Hearing loss in children is notoriously difficult to pick up. For instance, children are often distracted by other things and may not be paying attention to what their parents are saying, especially when a lot of other things are going on. If they do have hearing loss, it may be mild or just in one ear, so they may seem attentive in a quiet room. This may bolster the assumption that they’re distracted.
When children enter a classroom, though, it’s a completely different environment. Depending on where they sit, the teacher may be hard to hear. For children with even mild hearing loss, hearing over a long distance is very difficult. This can affect a child’s grades and even his or her social relationships on the playground at recess.
This combines two potentially negative scenarios because hearing loss can be perceived as a distracted child, and so can difficulties learning and socializing at school. This will not only affect a child’s relationships but also their grades and their self-confidence. Eventually, this can lead to depression or other mental health issues.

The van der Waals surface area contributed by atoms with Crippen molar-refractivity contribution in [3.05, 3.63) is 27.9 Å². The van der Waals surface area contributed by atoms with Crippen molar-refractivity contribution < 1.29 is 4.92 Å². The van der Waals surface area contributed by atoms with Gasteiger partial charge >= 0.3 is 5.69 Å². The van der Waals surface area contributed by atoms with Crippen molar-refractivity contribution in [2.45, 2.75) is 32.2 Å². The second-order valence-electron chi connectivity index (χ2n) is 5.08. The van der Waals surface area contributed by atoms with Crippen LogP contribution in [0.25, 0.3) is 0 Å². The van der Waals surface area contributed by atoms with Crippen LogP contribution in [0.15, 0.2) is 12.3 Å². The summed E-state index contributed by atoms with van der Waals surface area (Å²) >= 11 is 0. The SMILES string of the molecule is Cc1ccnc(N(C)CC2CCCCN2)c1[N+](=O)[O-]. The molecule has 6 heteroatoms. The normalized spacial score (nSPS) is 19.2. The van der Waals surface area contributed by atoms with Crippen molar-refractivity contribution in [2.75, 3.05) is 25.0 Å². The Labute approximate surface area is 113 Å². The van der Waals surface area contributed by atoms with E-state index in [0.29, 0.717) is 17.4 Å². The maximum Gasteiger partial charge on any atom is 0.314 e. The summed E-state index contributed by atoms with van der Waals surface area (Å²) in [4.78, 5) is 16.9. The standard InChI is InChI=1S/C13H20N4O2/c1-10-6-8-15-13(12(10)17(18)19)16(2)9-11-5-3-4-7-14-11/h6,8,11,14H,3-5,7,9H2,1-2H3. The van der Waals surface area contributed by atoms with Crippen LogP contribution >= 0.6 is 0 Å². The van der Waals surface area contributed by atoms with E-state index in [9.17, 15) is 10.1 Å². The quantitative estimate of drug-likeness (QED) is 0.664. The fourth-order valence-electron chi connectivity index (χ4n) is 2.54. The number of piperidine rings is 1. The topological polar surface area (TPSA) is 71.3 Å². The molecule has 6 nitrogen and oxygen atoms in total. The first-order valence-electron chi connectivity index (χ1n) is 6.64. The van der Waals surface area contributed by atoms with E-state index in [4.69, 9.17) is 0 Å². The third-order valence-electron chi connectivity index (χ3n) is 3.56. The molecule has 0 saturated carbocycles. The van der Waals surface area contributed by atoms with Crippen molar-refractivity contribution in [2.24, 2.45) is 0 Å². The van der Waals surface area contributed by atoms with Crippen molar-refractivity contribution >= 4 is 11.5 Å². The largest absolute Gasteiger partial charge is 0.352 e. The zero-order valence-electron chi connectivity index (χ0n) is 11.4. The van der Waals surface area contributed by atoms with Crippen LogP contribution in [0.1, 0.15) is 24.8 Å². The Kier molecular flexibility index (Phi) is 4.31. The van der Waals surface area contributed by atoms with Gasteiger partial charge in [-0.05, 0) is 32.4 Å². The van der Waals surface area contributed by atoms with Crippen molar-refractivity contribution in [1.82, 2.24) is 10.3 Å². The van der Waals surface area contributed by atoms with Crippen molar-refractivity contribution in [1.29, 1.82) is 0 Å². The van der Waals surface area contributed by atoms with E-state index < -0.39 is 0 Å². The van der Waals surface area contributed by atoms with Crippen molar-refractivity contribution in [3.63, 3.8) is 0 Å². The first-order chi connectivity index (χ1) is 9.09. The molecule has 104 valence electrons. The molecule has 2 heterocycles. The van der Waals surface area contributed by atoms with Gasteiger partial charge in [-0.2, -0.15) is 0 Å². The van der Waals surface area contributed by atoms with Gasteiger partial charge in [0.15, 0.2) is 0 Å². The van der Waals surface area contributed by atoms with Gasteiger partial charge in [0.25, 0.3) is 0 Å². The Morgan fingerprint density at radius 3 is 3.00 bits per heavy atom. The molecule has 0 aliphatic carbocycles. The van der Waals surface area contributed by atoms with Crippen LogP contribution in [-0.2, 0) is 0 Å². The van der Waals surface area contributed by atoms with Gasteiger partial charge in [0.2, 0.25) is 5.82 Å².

So, what can be done?
The easiest way to avoid these negative issues is to schedule a hearing check-up, in much the same way you would schedule a dental exam. This will not only catch any present hearing loss, but it will also provide a benchmark for future hearing exams, to determine if hearing loss is developing or getting worse. And, of course, the best time to schedule a hearing exam is just before school starts.
The American Academy of Pediatrics recommends that children get a hearing exam before elementary school starts, every other year between six and ten, then once in middle school and again in high school. At the exam, your hearing healthcare professional will offer advice and let you know if any kind of hearing loss develops, plus what steps to take if it does.
A few exams, every few years, will help you ensure that your child doesn’t miss out on anything in life. At that young age, every event is precious in and of itself.